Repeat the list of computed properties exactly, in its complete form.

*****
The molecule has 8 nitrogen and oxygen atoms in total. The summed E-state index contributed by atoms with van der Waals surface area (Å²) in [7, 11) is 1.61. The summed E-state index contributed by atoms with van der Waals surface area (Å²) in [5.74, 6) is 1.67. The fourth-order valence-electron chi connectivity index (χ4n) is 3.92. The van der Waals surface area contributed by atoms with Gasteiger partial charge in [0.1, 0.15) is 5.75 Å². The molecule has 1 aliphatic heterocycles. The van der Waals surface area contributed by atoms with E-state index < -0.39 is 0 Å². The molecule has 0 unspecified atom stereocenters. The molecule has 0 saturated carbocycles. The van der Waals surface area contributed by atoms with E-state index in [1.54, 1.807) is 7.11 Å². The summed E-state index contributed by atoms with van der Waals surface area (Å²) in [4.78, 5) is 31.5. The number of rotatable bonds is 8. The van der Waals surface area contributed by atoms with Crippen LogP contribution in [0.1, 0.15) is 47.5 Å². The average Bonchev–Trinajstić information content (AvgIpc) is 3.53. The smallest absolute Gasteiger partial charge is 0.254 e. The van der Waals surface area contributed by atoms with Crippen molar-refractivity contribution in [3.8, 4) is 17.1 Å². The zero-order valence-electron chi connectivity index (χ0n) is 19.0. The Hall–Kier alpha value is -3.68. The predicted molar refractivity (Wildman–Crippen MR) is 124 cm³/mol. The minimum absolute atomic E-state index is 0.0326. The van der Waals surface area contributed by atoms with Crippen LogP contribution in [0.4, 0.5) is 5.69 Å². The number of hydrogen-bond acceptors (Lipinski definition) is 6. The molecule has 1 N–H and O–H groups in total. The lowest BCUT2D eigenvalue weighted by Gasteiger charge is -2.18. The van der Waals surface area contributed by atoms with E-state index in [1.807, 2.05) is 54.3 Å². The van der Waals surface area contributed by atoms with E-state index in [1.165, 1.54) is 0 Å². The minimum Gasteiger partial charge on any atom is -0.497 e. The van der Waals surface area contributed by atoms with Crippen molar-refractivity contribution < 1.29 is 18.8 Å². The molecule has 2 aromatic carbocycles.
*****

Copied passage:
The molecule has 8 nitrogen and oxygen atoms in total. The summed E-state index contributed by atoms with van der Waals surface area (Å²) in [7, 11) is 1.61. The summed E-state index contributed by atoms with van der Waals surface area (Å²) in [5.74, 6) is 1.67. The fourth-order valence-electron chi connectivity index (χ4n) is 3.92. The van der Waals surface area contributed by atoms with Gasteiger partial charge in [0.1, 0.15) is 5.75 Å². The molecule has 1 aliphatic heterocycles. The van der Waals surface area contributed by atoms with E-state index < -0.39 is 0 Å². The molecule has 0 unspecified atom stereocenters. The molecule has 0 saturated carbocycles. The van der Waals surface area contributed by atoms with E-state index in [1.54, 1.807) is 7.11 Å². The summed E-state index contributed by atoms with van der Waals surface area (Å²) in [4.78, 5) is 31.5. The number of rotatable bonds is 8. The van der Waals surface area contributed by atoms with Crippen LogP contribution in [0.1, 0.15) is 47.5 Å². The average Bonchev–Trinajstić information content (AvgIpc) is 3.53. The smallest absolute Gasteiger partial charge is 0.254 e. The van der Waals surface area contributed by atoms with Crippen molar-refractivity contribution in [3.8, 4) is 17.1 Å². The zero-order valence-electron chi connectivity index (χ0n) is 19.0. The Hall–Kier alpha value is -3.68. The predicted molar refractivity (Wildman–Crippen MR) is 124 cm³/mol. The minimum absolute atomic E-state index is 0.0326. The van der Waals surface area contributed by atoms with Crippen LogP contribution in [0.4, 0.5) is 5.69 Å². The number of hydrogen-bond acceptors (Lipinski definition) is 6. The molecule has 1 N–H and O–H groups in total. The lowest BCUT2D eigenvalue weighted by Gasteiger charge is -2.18. The van der Waals surface area contributed by atoms with E-state index in [1.807, 2.05) is 54.3 Å². The van der Waals surface area contributed by atoms with E-state index in [1.165, 1.54) is 0 Å². The minimum Gasteiger partial charge on any atom is -0.497 e. The van der Waals surface area contributed by atoms with Crippen molar-refractivity contribution < 1.29 is 18.8 Å². The molecule has 2 aromatic carbocycles.